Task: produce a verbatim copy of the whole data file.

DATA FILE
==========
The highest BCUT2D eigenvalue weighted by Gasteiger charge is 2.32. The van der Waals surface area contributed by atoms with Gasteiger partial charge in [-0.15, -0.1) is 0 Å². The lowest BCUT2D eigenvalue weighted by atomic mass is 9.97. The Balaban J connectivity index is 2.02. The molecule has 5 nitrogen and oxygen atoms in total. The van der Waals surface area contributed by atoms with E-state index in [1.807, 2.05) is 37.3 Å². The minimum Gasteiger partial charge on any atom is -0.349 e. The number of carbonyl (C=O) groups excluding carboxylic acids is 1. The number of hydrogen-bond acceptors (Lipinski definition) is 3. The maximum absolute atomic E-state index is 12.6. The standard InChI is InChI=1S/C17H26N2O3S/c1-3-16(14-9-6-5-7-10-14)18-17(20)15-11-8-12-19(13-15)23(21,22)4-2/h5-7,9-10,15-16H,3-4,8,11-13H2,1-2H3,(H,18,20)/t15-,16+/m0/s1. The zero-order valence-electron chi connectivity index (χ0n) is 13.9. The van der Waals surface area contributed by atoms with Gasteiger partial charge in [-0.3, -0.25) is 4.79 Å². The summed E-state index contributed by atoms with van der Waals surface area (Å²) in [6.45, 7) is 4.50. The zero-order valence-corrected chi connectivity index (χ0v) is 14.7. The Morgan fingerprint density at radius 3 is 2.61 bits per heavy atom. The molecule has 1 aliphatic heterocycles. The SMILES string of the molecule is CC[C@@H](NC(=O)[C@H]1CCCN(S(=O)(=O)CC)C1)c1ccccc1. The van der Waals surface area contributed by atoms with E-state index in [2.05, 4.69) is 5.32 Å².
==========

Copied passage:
The highest BCUT2D eigenvalue weighted by Gasteiger charge is 2.32. The van der Waals surface area contributed by atoms with Gasteiger partial charge in [-0.15, -0.1) is 0 Å². The lowest BCUT2D eigenvalue weighted by atomic mass is 9.97. The Balaban J connectivity index is 2.02. The molecule has 5 nitrogen and oxygen atoms in total. The van der Waals surface area contributed by atoms with E-state index in [1.807, 2.05) is 37.3 Å². The minimum Gasteiger partial charge on any atom is -0.349 e. The number of carbonyl (C=O) groups excluding carboxylic acids is 1. The number of hydrogen-bond acceptors (Lipinski definition) is 3. The maximum absolute atomic E-state index is 12.6. The standard InChI is InChI=1S/C17H26N2O3S/c1-3-16(14-9-6-5-7-10-14)18-17(20)15-11-8-12-19(13-15)23(21,22)4-2/h5-7,9-10,15-16H,3-4,8,11-13H2,1-2H3,(H,18,20)/t15-,16+/m0/s1. The zero-order valence-electron chi connectivity index (χ0n) is 13.9. The van der Waals surface area contributed by atoms with Gasteiger partial charge in [-0.3, -0.25) is 4.79 Å². The summed E-state index contributed by atoms with van der Waals surface area (Å²) in [6.45, 7) is 4.50. The zero-order valence-corrected chi connectivity index (χ0v) is 14.7. The Morgan fingerprint density at radius 3 is 2.61 bits per heavy atom. The molecule has 1 aliphatic heterocycles. The SMILES string of the molecule is CC[C@@H](NC(=O)[C@H]1CCCN(S(=O)(=O)CC)C1)c1ccccc1. The van der Waals surface area contributed by atoms with E-state index in [2.05, 4.69) is 5.32 Å².